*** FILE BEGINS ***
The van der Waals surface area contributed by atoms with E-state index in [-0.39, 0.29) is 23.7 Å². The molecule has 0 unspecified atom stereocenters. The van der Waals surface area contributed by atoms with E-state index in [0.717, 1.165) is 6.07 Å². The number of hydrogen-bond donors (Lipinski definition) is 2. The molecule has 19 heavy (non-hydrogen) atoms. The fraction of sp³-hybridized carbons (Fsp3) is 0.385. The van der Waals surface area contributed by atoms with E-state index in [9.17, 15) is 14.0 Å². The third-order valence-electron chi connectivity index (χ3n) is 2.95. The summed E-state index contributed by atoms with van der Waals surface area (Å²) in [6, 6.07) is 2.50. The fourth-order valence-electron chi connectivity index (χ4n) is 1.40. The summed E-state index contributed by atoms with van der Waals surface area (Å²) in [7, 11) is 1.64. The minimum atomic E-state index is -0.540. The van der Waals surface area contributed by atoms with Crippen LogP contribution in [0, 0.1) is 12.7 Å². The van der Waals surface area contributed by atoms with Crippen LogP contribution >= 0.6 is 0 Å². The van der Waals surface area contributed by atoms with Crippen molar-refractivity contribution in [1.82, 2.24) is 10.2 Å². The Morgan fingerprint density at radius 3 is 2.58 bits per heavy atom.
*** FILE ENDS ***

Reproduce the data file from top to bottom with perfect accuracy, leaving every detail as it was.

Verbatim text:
The van der Waals surface area contributed by atoms with E-state index in [-0.39, 0.29) is 23.7 Å². The molecule has 0 unspecified atom stereocenters. The van der Waals surface area contributed by atoms with E-state index in [0.717, 1.165) is 6.07 Å². The number of hydrogen-bond donors (Lipinski definition) is 2. The molecule has 19 heavy (non-hydrogen) atoms. The fraction of sp³-hybridized carbons (Fsp3) is 0.385. The van der Waals surface area contributed by atoms with E-state index in [9.17, 15) is 14.0 Å². The third-order valence-electron chi connectivity index (χ3n) is 2.95. The summed E-state index contributed by atoms with van der Waals surface area (Å²) in [6, 6.07) is 2.50. The fourth-order valence-electron chi connectivity index (χ4n) is 1.40. The summed E-state index contributed by atoms with van der Waals surface area (Å²) in [7, 11) is 1.64. The minimum atomic E-state index is -0.540. The van der Waals surface area contributed by atoms with Crippen LogP contribution in [0, 0.1) is 12.7 Å². The van der Waals surface area contributed by atoms with Crippen LogP contribution >= 0.6 is 0 Å². The van der Waals surface area contributed by atoms with Crippen molar-refractivity contribution in [1.82, 2.24) is 10.2 Å². The Morgan fingerprint density at radius 3 is 2.58 bits per heavy atom.